Suffering is Optional

Did you know that Mary Poppins almost didn’t make it to the big screen? It was a book by P.L. Travers, the pen name of an Australian who moved to England to follow her dream of becoming an actress.

She published the work in 1934. Walt Disney read the book to his children who fell in love with the characters. Disney subsequently–and unsuccessfully–tried for twenty years before the author finally acquiesced¬†to a film adaptation.

And even then… the author hated it.

Interviewed more than forty years later, Travers said of the movie: “I’ve seen it once or twice, and I’ve learned to live with it.”

She went on to write seven sequels to the book, though all linger in obscurity. Upon her death in 1996, Travers’ grandchildren report that she died not loving anyone, and of course not being loved in return.

For someone who wrote such a pivotal story of the power of magic (and love) to transform the world, it feels like she spent an inordinate amount of time suffering. All ninety-six years, by the sound of it.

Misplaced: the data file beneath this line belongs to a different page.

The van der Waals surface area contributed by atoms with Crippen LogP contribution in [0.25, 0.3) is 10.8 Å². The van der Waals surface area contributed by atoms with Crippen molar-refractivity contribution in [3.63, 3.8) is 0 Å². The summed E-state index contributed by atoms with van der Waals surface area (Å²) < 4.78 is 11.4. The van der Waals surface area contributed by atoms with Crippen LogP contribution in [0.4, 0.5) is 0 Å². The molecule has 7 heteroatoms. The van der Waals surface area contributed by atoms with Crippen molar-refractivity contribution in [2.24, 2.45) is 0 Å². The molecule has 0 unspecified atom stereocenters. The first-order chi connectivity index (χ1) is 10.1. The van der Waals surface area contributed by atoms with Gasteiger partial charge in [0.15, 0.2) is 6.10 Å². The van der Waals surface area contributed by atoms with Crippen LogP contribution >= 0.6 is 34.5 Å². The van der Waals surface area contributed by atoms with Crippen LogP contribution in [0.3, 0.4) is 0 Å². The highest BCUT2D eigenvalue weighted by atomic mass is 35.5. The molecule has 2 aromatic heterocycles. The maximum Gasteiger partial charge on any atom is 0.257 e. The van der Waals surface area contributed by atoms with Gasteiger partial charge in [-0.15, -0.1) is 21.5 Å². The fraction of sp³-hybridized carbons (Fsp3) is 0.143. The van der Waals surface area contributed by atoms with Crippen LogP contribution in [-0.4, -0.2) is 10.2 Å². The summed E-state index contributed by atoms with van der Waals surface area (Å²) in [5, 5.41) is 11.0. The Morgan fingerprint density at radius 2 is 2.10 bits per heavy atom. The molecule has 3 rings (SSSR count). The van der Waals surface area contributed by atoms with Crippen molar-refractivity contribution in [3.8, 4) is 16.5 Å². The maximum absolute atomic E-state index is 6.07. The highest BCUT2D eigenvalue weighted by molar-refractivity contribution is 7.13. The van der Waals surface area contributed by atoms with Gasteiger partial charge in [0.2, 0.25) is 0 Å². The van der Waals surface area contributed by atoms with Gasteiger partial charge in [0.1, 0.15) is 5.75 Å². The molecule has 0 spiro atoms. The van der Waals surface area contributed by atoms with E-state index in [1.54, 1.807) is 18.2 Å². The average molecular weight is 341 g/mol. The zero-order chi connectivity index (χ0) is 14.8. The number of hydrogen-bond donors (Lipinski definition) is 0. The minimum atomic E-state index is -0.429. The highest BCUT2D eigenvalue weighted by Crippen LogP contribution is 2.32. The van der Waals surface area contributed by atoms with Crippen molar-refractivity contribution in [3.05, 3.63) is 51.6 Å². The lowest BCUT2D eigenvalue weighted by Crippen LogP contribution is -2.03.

Yet to a limited degree, we all do this to ourselves. Even when life is GOOD.

Just last week I spoke to a friend whose entrepreneurial business grew unexpectedly in 2018… but what should’ve been cause for celebration was overshadowed by the increased tax payment.

An author whose book received 80 stellar reviews was positively flummoxed by a single 1-star comment from someone who called it “boreing.”

Even my alter ego, Ms. Sunshine, is ready to throw it all in when the mercury pool dips below 70 degrees. (Yes, my love is measured in Fahrenheit.)

So this week, I’ll challenge you to imagine a life that offers possibility rather than misery. The lemons will come. Embrace the suck!

And for heaven’s sake, if Steven Spielberg wants to make a film adaptation of your story… SAY YES!

Write with joy!

If you’re curious about the history of Mary Poppins, consider the 2013 movie Saving Mr. Banks, starring Emma Thompson as Travers and Tom Hanks as Walt Disney.

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